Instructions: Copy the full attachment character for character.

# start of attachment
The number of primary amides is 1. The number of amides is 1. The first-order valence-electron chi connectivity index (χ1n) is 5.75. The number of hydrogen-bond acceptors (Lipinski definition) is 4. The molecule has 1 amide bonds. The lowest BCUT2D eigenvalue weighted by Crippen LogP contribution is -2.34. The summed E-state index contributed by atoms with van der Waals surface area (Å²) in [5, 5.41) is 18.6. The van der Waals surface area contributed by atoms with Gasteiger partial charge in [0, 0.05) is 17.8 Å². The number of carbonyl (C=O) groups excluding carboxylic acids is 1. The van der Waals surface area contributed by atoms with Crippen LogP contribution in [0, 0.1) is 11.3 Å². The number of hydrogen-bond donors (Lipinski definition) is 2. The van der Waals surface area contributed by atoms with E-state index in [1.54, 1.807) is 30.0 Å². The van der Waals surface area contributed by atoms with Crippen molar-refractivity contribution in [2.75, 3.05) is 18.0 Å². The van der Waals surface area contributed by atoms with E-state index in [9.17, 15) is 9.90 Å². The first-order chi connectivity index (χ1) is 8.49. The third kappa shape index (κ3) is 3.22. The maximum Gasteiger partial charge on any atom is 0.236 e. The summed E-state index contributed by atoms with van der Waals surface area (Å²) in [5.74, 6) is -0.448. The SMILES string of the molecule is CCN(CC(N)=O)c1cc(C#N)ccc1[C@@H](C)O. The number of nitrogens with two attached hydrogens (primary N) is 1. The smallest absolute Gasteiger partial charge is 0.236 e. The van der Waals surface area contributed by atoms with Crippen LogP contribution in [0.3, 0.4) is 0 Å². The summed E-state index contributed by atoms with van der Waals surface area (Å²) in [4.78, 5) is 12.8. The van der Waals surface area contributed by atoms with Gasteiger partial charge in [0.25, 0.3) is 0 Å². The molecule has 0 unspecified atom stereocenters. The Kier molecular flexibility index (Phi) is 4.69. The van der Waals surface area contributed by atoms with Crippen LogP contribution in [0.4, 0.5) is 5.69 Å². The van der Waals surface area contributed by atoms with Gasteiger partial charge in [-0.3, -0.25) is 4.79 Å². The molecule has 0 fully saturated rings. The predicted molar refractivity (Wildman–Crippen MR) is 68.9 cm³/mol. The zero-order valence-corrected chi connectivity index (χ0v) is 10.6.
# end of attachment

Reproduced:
The number of primary amides is 1. The number of amides is 1. The first-order valence-electron chi connectivity index (χ1n) is 5.75. The number of hydrogen-bond acceptors (Lipinski definition) is 4. The molecule has 1 amide bonds. The lowest BCUT2D eigenvalue weighted by Crippen LogP contribution is -2.34. The summed E-state index contributed by atoms with van der Waals surface area (Å²) in [5, 5.41) is 18.6. The van der Waals surface area contributed by atoms with Gasteiger partial charge in [0, 0.05) is 17.8 Å². The number of carbonyl (C=O) groups excluding carboxylic acids is 1. The van der Waals surface area contributed by atoms with Crippen LogP contribution in [0, 0.1) is 11.3 Å². The number of hydrogen-bond donors (Lipinski definition) is 2. The van der Waals surface area contributed by atoms with E-state index in [1.54, 1.807) is 30.0 Å². The van der Waals surface area contributed by atoms with Crippen molar-refractivity contribution in [2.75, 3.05) is 18.0 Å². The van der Waals surface area contributed by atoms with E-state index in [9.17, 15) is 9.90 Å². The first-order chi connectivity index (χ1) is 8.49. The third kappa shape index (κ3) is 3.22. The maximum Gasteiger partial charge on any atom is 0.236 e. The summed E-state index contributed by atoms with van der Waals surface area (Å²) in [5.74, 6) is -0.448. The SMILES string of the molecule is CCN(CC(N)=O)c1cc(C#N)ccc1[C@@H](C)O. The number of nitrogens with two attached hydrogens (primary N) is 1. The smallest absolute Gasteiger partial charge is 0.236 e. The van der Waals surface area contributed by atoms with Crippen LogP contribution in [0.3, 0.4) is 0 Å². The summed E-state index contributed by atoms with van der Waals surface area (Å²) in [4.78, 5) is 12.8. The van der Waals surface area contributed by atoms with Gasteiger partial charge in [0.25, 0.3) is 0 Å². The molecule has 0 unspecified atom stereocenters. The Kier molecular flexibility index (Phi) is 4.69. The van der Waals surface area contributed by atoms with Crippen LogP contribution in [0.4, 0.5) is 5.69 Å². The van der Waals surface area contributed by atoms with Gasteiger partial charge in [-0.3, -0.25) is 4.79 Å². The molecule has 0 fully saturated rings. The predicted molar refractivity (Wildman–Crippen MR) is 68.9 cm³/mol. The zero-order valence-corrected chi connectivity index (χ0v) is 10.6.